Conaway won the Republican primary on March 6, 2018, and will face Democrat Jennie Lou Leeder in the fall. Both won their primaries with more than 82 percent of the vote. The Cook Political Report rates the seat as Solid Republican.

 

 

See Leeder’s Ballotpedia page:

https://ballotpedia.org/Jennie_Lou_Leeder

 

 

See Leeder’s campaign website:

http://jennielouleeder.com

 

 

 

Peter King represents New York’s 2nd Congressional District. He initially represented the Third District, first winning election in 1992, and was redistricted into the 2nd in 2012. He is running for re-election.

 

As of mid-March, King faces no Republican opposition in the June 26, 2018 primary. Four Democrats are running: DuWayne Gregory, John Rennhack, Liuba Grechen Shirley, and Kevin Thomas. The Cook Political Report rates the seat as Solid Republican.

 

 

 

Frank LoBiondo represents New Jersey’s 2nd Congressional District, and has done so since 1994. On November 7, 2017, he announced he would not run again, and cited the term limit on his House Intel Committee position as one of the reasons for retiring.

 

Four Democrats are running in the June 5, 2018 primary: Will Cunningham, Sean Thom, Jeff Van Drew, and Tanzie Youngblood. Seven Republicans are also running. The Cook Political Report rates the seat as Lean Democrat.

 

 

 

Thomas Rooney represents Florida’s 17th District. On February 19, 2018, he announced he would not run again. He has served in the House of Representatives since 2008, initially in Florida’s 16th District.

 

The primary is relatively late, happening on August 28, 2018. Three Republicans are running as well as two Democrats: April Freeman and Bill Pollard. The Cook Political Report rates the seat as Solid Republican.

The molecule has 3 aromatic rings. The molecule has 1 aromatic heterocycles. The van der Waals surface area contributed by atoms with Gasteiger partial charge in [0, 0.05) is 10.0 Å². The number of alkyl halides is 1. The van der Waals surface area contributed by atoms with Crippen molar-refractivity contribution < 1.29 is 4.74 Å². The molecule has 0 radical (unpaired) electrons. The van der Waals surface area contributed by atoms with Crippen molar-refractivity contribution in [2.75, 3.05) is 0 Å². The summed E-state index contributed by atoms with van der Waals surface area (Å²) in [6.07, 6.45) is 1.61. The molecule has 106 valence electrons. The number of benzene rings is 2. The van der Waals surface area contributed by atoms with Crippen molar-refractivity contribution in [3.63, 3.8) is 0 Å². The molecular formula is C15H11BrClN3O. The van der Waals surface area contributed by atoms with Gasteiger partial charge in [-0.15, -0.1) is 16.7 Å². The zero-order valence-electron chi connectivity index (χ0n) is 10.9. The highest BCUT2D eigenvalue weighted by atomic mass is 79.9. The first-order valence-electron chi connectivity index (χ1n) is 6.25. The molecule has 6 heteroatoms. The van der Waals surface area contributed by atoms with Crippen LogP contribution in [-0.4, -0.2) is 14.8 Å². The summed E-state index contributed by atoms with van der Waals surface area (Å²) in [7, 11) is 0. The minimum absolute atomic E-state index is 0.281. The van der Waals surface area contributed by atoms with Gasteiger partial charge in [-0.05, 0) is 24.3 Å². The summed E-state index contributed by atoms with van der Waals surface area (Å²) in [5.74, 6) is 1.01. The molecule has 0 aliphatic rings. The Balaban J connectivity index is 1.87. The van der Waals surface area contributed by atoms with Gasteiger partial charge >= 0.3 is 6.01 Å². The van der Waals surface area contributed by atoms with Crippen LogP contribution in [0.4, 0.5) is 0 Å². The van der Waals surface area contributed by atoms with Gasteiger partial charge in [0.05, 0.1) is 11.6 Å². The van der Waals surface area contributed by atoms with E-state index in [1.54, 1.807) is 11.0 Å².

Ileana Ros-Lehtinen represents Florida’s 27th Congressional District. On April 30, 2017, she announced she would not run again. Her tenure in the House of Representatives dates back to 1988, when she stood for Florida’s 18th Congressional District. While she won re-election in 2016, the contest was closer than she might have liked–she earned 54.9 percent of the vote to her Democratic rival’s 45.1 percent.

 

Quite a scrum of candidates will appear in the August 28, 2018 primary. In addition to seven Republicans and two Independents, ten Democrats are running: Mary Barzee-Flores, Marvin Dunn, Ken Russell, Kristen Rosen Gonzalez, Jose Javier Rodriguez, Matt Haggman, David Richardson, Michael Hepburn, Mark Anthony Person, and Donna Shalala (yes, she is the same woman who served as Secretary of Health and Human Services under President Bill Clinton). The Cook Political Report rates the seat as Lean Democrat.